Working From Home Ergonomics
Published - Apr 09, 2020
Home Office Ergonomic Guide
For a lot of us, COVID-19 has shaken up our work routine along with everything else that felt "normal" in our day-to-day lives. We understand that not everyone is equipped with a full-on home office, and many of you may be finding yourselves sore in new and different places as you continue to work from the couch, in bed, on the dining table, and more. We're sharing some simple guidelines that will improve your comfort at your home desk setup to reduce your risk of injury and help to alleviate those new tender spots.
Home Office Ergonomics is Simple:
Proper ergonomics is based on simple geometry and body position. Take a look at your body position when working at the computer. If it looks awkward or feels awkward it’s not ergonomic. The goal is to achieve a low stress, neutral posture. It is also important to take breaks throughout the day to stretch. Consider the following suggestions to improve your setup.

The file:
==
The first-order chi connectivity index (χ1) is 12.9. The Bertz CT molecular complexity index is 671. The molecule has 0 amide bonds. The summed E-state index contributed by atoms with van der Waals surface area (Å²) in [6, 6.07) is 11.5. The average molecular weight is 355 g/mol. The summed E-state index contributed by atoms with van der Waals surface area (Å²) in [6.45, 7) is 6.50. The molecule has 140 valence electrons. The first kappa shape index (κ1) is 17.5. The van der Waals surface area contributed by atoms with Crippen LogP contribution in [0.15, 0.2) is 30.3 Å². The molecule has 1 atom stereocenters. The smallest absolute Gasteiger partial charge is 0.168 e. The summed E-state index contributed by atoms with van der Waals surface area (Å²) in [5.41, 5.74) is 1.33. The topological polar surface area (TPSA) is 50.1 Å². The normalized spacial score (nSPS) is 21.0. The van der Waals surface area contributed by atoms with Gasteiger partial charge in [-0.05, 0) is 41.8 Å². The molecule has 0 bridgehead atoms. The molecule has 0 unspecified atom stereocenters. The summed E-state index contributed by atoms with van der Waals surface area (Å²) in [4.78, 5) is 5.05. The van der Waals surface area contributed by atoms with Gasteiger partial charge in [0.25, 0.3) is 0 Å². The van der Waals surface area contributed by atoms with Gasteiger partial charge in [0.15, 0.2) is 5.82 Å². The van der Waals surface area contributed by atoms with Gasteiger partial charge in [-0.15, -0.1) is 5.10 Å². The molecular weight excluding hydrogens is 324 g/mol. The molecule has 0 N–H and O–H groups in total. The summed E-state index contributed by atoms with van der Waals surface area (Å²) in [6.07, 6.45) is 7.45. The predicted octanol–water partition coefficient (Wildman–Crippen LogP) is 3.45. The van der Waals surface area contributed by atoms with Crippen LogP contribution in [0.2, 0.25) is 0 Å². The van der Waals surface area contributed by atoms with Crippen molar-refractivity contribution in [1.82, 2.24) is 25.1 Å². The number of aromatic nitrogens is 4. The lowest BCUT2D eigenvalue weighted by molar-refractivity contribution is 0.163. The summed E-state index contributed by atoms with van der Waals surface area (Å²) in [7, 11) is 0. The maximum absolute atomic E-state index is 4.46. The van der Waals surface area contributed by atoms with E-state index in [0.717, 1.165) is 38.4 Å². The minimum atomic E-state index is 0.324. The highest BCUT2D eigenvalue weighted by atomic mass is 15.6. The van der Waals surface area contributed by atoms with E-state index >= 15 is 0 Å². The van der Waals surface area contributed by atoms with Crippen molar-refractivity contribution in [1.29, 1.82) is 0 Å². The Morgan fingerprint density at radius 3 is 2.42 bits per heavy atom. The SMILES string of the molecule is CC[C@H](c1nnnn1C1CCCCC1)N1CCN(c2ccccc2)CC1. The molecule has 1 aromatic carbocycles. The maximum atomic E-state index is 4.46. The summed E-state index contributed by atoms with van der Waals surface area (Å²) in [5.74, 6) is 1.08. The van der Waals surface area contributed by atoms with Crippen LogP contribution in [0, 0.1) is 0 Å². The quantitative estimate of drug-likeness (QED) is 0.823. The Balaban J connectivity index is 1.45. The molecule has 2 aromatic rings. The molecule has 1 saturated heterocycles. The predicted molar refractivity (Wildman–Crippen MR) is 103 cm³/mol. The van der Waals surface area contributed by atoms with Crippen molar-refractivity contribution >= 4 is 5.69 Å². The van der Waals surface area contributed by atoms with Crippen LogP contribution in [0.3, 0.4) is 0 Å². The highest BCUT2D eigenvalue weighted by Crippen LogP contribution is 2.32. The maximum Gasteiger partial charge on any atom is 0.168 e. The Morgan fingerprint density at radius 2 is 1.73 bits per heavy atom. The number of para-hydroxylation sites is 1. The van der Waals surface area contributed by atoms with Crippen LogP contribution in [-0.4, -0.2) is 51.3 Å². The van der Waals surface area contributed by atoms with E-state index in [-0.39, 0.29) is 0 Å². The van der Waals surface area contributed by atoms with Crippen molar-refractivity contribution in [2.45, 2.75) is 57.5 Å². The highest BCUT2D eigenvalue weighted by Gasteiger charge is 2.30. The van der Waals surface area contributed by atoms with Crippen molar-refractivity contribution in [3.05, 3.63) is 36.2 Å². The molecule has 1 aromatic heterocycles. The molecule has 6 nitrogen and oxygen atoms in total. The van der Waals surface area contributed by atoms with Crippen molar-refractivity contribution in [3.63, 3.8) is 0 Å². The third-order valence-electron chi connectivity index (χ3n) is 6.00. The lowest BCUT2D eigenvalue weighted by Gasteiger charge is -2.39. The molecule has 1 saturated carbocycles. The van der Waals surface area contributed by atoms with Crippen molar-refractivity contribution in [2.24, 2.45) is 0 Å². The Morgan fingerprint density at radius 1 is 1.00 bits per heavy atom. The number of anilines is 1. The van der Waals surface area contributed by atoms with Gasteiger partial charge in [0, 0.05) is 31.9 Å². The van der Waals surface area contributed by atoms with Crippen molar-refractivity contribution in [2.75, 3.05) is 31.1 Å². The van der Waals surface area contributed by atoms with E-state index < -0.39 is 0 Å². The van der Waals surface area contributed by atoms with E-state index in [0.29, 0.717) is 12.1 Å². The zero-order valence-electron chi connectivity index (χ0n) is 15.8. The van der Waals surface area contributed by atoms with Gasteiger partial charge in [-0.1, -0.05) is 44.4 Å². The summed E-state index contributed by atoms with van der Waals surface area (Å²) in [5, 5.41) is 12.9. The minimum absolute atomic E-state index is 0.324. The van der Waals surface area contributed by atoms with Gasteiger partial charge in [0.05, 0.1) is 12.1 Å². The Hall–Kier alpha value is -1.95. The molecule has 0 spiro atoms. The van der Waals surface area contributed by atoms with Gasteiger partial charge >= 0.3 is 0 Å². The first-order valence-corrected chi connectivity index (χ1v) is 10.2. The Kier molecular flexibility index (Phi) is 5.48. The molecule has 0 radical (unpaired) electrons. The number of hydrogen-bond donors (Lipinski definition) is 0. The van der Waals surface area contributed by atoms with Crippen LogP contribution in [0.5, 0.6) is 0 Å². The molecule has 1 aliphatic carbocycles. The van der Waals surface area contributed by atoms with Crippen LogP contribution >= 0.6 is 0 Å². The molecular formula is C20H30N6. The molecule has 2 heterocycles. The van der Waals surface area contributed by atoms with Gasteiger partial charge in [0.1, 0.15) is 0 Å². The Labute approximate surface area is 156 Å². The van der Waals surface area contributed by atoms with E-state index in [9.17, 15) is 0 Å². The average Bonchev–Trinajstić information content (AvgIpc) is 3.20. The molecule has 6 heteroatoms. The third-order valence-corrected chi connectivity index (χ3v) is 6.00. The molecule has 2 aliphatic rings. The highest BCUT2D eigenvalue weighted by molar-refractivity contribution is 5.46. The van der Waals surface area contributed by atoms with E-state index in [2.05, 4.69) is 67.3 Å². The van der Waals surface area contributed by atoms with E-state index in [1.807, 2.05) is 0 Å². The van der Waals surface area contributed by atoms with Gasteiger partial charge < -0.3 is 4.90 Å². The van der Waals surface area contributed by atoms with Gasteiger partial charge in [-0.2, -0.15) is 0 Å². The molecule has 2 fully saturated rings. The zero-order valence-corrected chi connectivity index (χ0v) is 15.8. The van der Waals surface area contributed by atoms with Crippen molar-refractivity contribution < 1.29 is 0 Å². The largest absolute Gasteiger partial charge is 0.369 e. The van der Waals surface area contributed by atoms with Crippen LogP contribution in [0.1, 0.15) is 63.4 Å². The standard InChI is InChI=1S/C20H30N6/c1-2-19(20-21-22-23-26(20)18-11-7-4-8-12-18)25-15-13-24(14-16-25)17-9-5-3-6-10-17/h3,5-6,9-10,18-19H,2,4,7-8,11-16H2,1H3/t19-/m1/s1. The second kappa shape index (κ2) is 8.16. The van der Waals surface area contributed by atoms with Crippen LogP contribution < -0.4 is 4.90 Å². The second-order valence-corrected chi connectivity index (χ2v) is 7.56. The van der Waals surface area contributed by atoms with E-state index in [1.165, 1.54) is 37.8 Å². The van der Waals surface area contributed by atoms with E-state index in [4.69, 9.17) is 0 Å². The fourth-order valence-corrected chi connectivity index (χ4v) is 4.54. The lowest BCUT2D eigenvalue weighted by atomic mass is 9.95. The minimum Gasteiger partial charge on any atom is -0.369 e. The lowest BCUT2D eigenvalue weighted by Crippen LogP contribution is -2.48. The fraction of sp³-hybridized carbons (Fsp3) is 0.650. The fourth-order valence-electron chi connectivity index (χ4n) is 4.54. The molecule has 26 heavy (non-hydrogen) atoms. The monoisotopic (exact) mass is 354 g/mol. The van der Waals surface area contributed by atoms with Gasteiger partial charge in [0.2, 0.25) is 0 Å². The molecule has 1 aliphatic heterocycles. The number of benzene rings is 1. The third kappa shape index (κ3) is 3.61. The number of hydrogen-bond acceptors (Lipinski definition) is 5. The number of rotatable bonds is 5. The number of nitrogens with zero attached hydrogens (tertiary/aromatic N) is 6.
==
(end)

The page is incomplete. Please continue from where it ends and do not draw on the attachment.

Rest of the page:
Get into Proper Position for the Task:
Changing your working posture throughout the day is good! It promotes blood flow and reduces the potential for fatigue. Consider the following:
- When working on the computer - LOCK the seats tilt recline to reduce reaching for the keyboard and mouse
- When on the phone and NOT on the computer - Recline the chair to open the hip angle and promote blood flow. Or, if wearing a wireless headset, stand up and walk around. We know a lot of you are using your cell phones at home for work calls, so definitely incorporate that speaker phone option.
- If on the phone AND computer - DO NOT cradle the phone in your neck. Hold the phone with your hand, or again, use speaker phone or a headset to minimize the shoulder and neck effort.
Maintain Proper Alignment:
DO NOT TWIST. Position yourself directly in front of the keyboard, mouse and monitor.
Palm Rest NOT Wrist Rest:
To reduce contact stress and pressure to the wrist, DO NOT rest your wrist on a support. If a support is used you should rest your palms gently.
Maximum Eye Comfort:
- Avoid Glare – Don't setup your monitor in front of a non-shaded window or light source. Turn the monitor 90 degrees from windows to minimize the glare.
- Change Your Focus – When working on the computer for extended periods it is helpful to look away from the screen periodically to focus on something further away
Take Rest Breaks to Stretch:
To reduce tension and fatigue in your neck and back, take a few 5-10 min breaks throughout the day to get up, stretch, and walk around.
How to set up your work station:
Posture Stretching Guide
Take a break 2-3 times throughout the day to perform the following stretches!